The Waldron (DD-699) was commissioned on 7 June 1944 at the New York Navy Yard with Comdr. George E. Peckham in command. During World War II, she earned four battle stars. She earned one battle star during the Vietnam conflict.
Action in World War II
The Waldron served with the fast carriers throughout World War II, beginning with assaults on the island of Luzon, Formosa airfields, and Japan. On 10 February, she escorted TF 58 in their assault on Iwo Jima. On the night of 17 and 18 February, the Waldron’s task group encountered small Japanese patrol craft, and the destroyer rammed a Japanese picket boat, cutting her in half. Four hours later, she was ordered to Saipan for repairs to her bow.
After quick repairs, she returned to duty, supporting air strikes on Okinawa and Kyushu airfields. On the night of 20 March, the Waldron brought down a Japanese “Judy” and also fired on another intruder. She had one definite kill during the Okinawa campaign, and claimed four sure assists during the next three months.
From June 1945, she escorted the fast carriers during final strikes on Japan. The Waldron remained in the Far East to support American occupation forces until 4 November, when she departed Okinawa for San Francisco. From there she sailed for Norfolk and toured the U.S. east coast during the spring of 1946. In early May, she reported to the Boston Naval Shipyard for repairs.
Action in the Korean Conflict
Over the next several years, the Waldron operated out of Charleston, New Orleans, and the West Indies. On 6 September 1949 she deployed to European waters, transitioning to the Mediterranean Sea in December. She was ordered back to Norfolk in February.
She was decommissioned on 17 May 1950 but was brought back into service during the Korean conflict. She was re-commissioned on 20 November 1950 with Comdr. James C. Shaw in command, and toured northern European waters and the Mediterranean Sea until February 1952. Through June 1967, she alternated between the U.S. east coast and the Orient. At that time, she took up naval gunfire support duties in Vietnamese waters through December 1968.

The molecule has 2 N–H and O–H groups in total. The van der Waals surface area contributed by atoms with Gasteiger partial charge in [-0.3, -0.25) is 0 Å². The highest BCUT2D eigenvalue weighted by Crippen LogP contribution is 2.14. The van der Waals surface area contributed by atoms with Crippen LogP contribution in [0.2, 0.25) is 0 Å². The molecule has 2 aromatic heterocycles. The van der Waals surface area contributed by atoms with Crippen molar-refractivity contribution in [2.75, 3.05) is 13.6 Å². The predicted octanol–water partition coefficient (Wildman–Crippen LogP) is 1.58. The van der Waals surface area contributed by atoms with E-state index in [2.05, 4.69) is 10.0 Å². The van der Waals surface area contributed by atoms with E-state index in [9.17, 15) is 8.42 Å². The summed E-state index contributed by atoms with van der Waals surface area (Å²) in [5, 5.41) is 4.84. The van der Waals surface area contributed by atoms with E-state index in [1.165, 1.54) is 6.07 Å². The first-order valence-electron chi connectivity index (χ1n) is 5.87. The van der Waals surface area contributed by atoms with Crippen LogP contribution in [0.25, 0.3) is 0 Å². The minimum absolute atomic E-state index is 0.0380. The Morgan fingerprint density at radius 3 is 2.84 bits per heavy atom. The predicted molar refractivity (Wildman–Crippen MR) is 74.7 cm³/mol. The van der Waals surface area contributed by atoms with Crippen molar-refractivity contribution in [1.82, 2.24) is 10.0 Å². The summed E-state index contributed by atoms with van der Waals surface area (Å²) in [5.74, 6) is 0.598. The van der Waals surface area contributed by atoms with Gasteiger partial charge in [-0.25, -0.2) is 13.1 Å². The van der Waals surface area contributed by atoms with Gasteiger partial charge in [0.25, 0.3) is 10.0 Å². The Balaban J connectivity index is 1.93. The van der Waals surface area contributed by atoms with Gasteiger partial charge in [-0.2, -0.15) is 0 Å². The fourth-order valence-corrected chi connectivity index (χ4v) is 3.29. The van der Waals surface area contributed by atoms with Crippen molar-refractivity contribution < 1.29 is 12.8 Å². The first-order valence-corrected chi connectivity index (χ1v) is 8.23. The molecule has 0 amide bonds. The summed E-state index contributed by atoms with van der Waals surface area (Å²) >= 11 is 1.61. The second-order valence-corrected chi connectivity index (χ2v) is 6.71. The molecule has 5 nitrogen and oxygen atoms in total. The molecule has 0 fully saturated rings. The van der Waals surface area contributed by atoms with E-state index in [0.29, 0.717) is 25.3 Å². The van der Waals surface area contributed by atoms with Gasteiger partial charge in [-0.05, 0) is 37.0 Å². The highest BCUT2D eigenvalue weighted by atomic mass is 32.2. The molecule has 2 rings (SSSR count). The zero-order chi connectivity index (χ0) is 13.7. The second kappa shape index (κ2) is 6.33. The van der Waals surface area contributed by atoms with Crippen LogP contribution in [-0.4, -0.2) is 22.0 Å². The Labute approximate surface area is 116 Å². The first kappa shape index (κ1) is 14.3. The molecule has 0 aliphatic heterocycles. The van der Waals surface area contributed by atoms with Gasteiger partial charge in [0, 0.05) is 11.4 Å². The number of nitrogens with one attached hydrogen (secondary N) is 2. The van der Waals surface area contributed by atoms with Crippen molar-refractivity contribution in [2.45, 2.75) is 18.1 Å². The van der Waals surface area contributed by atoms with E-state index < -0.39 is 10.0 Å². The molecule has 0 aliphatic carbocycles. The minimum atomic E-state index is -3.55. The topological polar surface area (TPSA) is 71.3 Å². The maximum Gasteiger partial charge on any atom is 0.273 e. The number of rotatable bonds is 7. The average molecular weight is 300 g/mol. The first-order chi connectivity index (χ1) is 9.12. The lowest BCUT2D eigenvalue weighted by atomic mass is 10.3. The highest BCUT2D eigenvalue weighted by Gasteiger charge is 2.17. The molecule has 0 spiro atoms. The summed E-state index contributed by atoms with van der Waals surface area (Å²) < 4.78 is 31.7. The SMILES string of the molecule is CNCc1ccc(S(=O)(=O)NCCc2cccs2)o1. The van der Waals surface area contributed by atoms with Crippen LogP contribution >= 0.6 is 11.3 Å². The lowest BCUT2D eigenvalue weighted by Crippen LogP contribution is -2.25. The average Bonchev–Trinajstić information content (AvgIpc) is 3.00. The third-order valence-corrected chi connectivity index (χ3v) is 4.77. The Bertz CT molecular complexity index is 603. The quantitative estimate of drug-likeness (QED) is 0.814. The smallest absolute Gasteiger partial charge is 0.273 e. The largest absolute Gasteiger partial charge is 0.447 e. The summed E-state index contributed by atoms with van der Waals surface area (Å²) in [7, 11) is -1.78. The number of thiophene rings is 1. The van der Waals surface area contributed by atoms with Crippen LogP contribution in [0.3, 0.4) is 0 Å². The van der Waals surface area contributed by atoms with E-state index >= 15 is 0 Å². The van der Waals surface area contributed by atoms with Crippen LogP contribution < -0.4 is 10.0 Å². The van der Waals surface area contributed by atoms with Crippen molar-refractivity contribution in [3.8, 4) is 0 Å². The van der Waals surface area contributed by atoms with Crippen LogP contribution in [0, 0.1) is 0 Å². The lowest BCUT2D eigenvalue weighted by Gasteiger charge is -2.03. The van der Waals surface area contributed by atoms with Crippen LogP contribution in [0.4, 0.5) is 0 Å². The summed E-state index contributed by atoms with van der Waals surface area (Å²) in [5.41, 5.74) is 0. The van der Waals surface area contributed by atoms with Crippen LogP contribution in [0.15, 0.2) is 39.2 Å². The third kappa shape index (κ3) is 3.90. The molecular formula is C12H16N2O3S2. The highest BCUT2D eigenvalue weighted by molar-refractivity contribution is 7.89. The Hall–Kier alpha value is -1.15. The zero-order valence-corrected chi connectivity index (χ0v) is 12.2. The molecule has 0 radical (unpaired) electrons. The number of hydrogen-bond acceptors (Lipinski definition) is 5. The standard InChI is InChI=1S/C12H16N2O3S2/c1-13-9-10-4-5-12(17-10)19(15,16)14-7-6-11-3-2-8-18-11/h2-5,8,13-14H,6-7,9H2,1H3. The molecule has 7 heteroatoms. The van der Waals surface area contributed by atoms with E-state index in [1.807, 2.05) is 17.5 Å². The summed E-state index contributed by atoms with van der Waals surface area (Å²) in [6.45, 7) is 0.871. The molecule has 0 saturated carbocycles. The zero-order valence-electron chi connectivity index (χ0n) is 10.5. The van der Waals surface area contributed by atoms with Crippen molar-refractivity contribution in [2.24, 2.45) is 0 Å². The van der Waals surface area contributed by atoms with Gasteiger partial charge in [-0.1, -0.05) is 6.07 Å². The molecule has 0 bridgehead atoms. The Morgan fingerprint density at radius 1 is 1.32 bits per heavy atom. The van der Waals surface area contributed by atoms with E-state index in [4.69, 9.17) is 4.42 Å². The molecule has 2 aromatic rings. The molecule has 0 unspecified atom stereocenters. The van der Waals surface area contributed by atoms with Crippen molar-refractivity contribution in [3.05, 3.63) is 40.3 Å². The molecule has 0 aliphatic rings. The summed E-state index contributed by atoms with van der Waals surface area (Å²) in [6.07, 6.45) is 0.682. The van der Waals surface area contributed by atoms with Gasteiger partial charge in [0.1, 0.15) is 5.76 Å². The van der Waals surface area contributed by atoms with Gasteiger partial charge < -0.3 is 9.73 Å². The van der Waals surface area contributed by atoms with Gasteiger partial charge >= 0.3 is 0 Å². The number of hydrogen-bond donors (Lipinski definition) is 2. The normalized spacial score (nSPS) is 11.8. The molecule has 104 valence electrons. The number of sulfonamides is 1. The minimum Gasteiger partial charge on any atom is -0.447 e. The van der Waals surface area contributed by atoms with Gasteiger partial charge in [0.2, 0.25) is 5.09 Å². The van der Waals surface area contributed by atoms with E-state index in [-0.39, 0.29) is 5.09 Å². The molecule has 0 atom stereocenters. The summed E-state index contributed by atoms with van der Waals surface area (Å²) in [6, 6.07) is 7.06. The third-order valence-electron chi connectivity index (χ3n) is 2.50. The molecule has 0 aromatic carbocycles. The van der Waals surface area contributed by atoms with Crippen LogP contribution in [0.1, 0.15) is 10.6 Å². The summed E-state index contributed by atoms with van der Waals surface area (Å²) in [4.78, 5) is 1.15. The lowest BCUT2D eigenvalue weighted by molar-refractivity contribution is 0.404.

For the next two years, the Waldron toured the Atlantic coast with two deployments to the Mediterranean. On 1 April 1970, she was reassigned to the Naval Reserve. Out of her new home port of Mayport, Florida, she trained reservists until the fall of 1973. On 30 October, she was decommissioned and sold to the Colombian Navy.
Asbestos in Navy Ships
Although an essential component of the naval fleet, especially during World War II, naval destroyers also pose a lasting health risk to soldiers serving on them. Unfortunately, products containing asbestos were common, especially on older ships, because of the material’s high resistance to heat and fire. Despite its value as an insulator, asbestos fiber intake can lead to several serious health consequences, includingÂ mesothelioma, a devastating cancer without cure. Current and former military personnel who came into contact with these ships should seek immediate medical attention in order to detect possible health consequences associated with asbestos exposure.